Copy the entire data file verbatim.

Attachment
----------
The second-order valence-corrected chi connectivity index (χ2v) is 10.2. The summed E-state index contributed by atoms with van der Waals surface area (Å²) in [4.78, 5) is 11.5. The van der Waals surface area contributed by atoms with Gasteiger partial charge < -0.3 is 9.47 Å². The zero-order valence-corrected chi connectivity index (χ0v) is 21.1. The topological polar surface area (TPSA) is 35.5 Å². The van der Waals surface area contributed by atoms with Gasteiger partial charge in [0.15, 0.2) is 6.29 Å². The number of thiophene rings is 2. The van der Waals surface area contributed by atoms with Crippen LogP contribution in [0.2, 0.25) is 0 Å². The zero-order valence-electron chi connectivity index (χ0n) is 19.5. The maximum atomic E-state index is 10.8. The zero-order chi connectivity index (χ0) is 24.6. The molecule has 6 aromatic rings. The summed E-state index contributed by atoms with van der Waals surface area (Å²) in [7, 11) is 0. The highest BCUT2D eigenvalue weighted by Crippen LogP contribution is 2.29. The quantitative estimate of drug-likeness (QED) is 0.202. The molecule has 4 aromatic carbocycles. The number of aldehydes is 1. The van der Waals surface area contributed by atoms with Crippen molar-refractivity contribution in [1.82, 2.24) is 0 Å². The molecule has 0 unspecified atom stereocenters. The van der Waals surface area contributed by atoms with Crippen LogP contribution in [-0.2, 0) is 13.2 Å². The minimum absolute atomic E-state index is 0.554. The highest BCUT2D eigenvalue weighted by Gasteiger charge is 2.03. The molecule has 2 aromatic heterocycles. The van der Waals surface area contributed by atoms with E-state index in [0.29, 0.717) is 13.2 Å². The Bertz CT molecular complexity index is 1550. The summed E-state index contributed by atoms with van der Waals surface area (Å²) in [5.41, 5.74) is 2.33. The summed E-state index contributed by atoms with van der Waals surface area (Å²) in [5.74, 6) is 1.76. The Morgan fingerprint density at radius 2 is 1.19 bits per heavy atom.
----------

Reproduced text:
The second-order valence-corrected chi connectivity index (χ2v) is 10.2. The summed E-state index contributed by atoms with van der Waals surface area (Å²) in [4.78, 5) is 11.5. The van der Waals surface area contributed by atoms with Gasteiger partial charge < -0.3 is 9.47 Å². The zero-order valence-corrected chi connectivity index (χ0v) is 21.1. The topological polar surface area (TPSA) is 35.5 Å². The van der Waals surface area contributed by atoms with Gasteiger partial charge in [0.15, 0.2) is 6.29 Å². The number of thiophene rings is 2. The van der Waals surface area contributed by atoms with Crippen LogP contribution in [0.2, 0.25) is 0 Å². The zero-order valence-electron chi connectivity index (χ0n) is 19.5. The maximum atomic E-state index is 10.8. The zero-order chi connectivity index (χ0) is 24.6. The molecule has 6 aromatic rings. The summed E-state index contributed by atoms with van der Waals surface area (Å²) in [7, 11) is 0. The highest BCUT2D eigenvalue weighted by Crippen LogP contribution is 2.29. The quantitative estimate of drug-likeness (QED) is 0.202. The molecule has 4 aromatic carbocycles. The number of aldehydes is 1. The van der Waals surface area contributed by atoms with Crippen molar-refractivity contribution in [1.82, 2.24) is 0 Å². The molecule has 0 unspecified atom stereocenters. The van der Waals surface area contributed by atoms with Crippen LogP contribution in [-0.2, 0) is 13.2 Å². The minimum absolute atomic E-state index is 0.554. The highest BCUT2D eigenvalue weighted by Gasteiger charge is 2.03. The molecule has 2 aromatic heterocycles. The van der Waals surface area contributed by atoms with E-state index in [0.29, 0.717) is 13.2 Å². The Bertz CT molecular complexity index is 1550. The summed E-state index contributed by atoms with van der Waals surface area (Å²) in [5.41, 5.74) is 2.33. The summed E-state index contributed by atoms with van der Waals surface area (Å²) in [5.74, 6) is 1.76. The Morgan fingerprint density at radius 2 is 1.19 bits per heavy atom.